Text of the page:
The following article, "Intraoperative Radiation Therapy in the Treatment of Early-Stage Breast Cancer Utilizing Xoft Axxent Electronic Brachytherapy," was published in a recent issue of World Journal of Surgical Oncology.
The article was published by Adam Dickler, M.D., radiation oncologist, and Olga Ivanov, M.D., breast surgeon of Little Company of Mary Hospital in Evergreen Park, Ill., and Dario Francescatti, M.D., breast surgeon of Rush University Medical Center in Chicago.
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Intraoperative Radiation Therapy (IORT)
What Is IORT?
For over 100 years, radiation therapy has been widely used to help reduce the recurrence of cancer and improve survival, and more than 1 million cancer patients in the U.S. receive radiation every year.
However, despite a large body of research demonstrating that radiation therapy is an essential component of cancer treatment, many patients do not have access to this critical treatment. In fact, recent studies also show that many women opt out of receiving breast-sparing surgery with radiation therapy due to time, distance or difficulty accessing radiation therapy centers.
Issues of patient access, combined with other external factors that are expected to have dramatic impact on the industry (such as reimbursement levels; potential isotope shortages; and recent Nuclear Regulatory Commission recommendations to evaluate alternatives to radiation sources, such as isotopes, that may pose a national security risk) have generated interest in alternative treatment delivery methods, such as Electronic Brachytherapy (eBx®).
By eliminating the need for a high dose rate (HDR) afterloader device, heavy shielding, and regulations associated with radioisotope handling and disposal, the Xoft® Electronic Brachytherapy (eBx®) System® offers a flexible platform for administering radiation therapy. The mobile nature of the system, as well as the limited shielding requirements has helped spur interest in the device as a modality in the delivery of IORT.
IORT delivers a concentrated beam of radiation to cancerous tumors during surgery. This technique allows doctors to administer high doses of radiation to tumors without exposing nearby healthy organs to radiation. A single dose of intraoperative radiation may have as much effect on the tumor as 10–20 daily radiation treatments.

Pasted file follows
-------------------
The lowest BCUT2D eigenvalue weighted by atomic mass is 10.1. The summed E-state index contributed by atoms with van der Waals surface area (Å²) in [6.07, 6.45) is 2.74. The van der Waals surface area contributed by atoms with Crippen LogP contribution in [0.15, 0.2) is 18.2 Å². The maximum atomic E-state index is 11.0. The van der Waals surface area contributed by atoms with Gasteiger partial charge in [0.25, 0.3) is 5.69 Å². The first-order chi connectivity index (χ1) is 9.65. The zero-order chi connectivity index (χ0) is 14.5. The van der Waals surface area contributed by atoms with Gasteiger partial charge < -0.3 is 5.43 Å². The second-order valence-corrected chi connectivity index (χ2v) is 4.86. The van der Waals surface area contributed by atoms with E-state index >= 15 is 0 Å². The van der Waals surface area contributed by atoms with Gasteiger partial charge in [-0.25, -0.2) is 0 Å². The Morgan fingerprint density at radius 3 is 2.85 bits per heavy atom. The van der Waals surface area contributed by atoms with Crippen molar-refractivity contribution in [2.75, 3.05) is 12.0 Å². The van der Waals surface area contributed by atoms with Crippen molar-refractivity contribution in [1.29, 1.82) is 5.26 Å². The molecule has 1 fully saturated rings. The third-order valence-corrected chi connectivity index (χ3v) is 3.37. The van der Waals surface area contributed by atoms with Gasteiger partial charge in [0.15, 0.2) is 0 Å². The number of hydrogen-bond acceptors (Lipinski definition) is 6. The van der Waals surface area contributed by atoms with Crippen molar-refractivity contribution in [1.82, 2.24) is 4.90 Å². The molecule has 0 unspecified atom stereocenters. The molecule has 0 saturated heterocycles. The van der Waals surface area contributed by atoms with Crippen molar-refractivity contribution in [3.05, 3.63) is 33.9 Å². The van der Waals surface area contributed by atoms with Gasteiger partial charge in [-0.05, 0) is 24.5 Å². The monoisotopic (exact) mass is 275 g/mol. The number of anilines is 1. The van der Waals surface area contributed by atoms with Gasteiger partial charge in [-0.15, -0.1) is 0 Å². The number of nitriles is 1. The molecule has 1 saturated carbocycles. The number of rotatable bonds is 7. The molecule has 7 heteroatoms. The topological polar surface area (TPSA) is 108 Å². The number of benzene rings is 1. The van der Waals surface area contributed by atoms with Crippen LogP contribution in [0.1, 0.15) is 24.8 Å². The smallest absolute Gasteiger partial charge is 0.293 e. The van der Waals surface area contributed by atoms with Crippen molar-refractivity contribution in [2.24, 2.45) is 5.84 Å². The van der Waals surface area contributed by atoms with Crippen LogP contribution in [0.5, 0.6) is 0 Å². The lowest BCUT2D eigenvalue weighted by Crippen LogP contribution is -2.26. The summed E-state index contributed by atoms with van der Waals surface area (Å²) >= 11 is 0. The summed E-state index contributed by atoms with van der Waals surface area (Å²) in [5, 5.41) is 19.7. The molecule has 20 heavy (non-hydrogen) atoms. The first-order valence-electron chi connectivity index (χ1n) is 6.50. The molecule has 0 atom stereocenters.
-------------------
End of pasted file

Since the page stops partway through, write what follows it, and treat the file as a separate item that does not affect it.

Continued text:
IORT: A Patient Perspective
Marianne H. of Illinois was the first patient to undergo Intraoperative Radiation Therapy (IORT) utilizing the Xoft System.
The new treatment was performed under the direction of Dr. Olga Ivanov, Medical Director for Little Company of Mary's Comprehensive Breast Health Center and Dr. Adam Dickler, Radiation Oncologist at Little Company of Mary Hospital as part of a clinical trial at the hospital. (To read the clinical case report published in the World Journal of Surgical Oncology, click here).
IORT delivers a concentrated beam of radiation to cancerous tumors while they are exposed during surgery. In Marianne's case, the treatment goal was to deliver a complete dose of radiation therapy in the operating room at the time of her lumpectomy. When she awoke, she not only had her tumor removed, but had also completed her entire course of radiation therapy, which could normally take up to seven weeks.
"The fact that my treatment was done before I even woke up is beyond words," says Marianne. "As Dr. Ivanov says, I came in with cancer, went to sleep and when I woke up I was completely done with my breast cancer."
IORT is being evaluated for its potential to allow doctors to administer high doses of radiation to tumors without exposing nearby healthy organs to radiation. A single dose of intraoperative radiation may have as much effect on the tumor as 10–20 daily radiation treatments.
Using a miniaturized X-ray source that can deliver localized and targeted radiation treatment, Electronic Brachytherapy is designed to minimize radiation exposure to surrounding healthy tissue and is the only IORT technology that enables physicians and treating professionals to remain in the operating room with the patient.
Marianne had completed her full course of treatment by the time she awoke from her surgery and was able to attend a wedding just days later. "I danced at a wedding four days later to, of all songs, 'I Will Survive.' You've got to dance that dance. Since, I'm doing great and I feel fine."
"I want more women to know about this. I just can't believe how lucky I was to have this type of procedure available to me in my community," she added.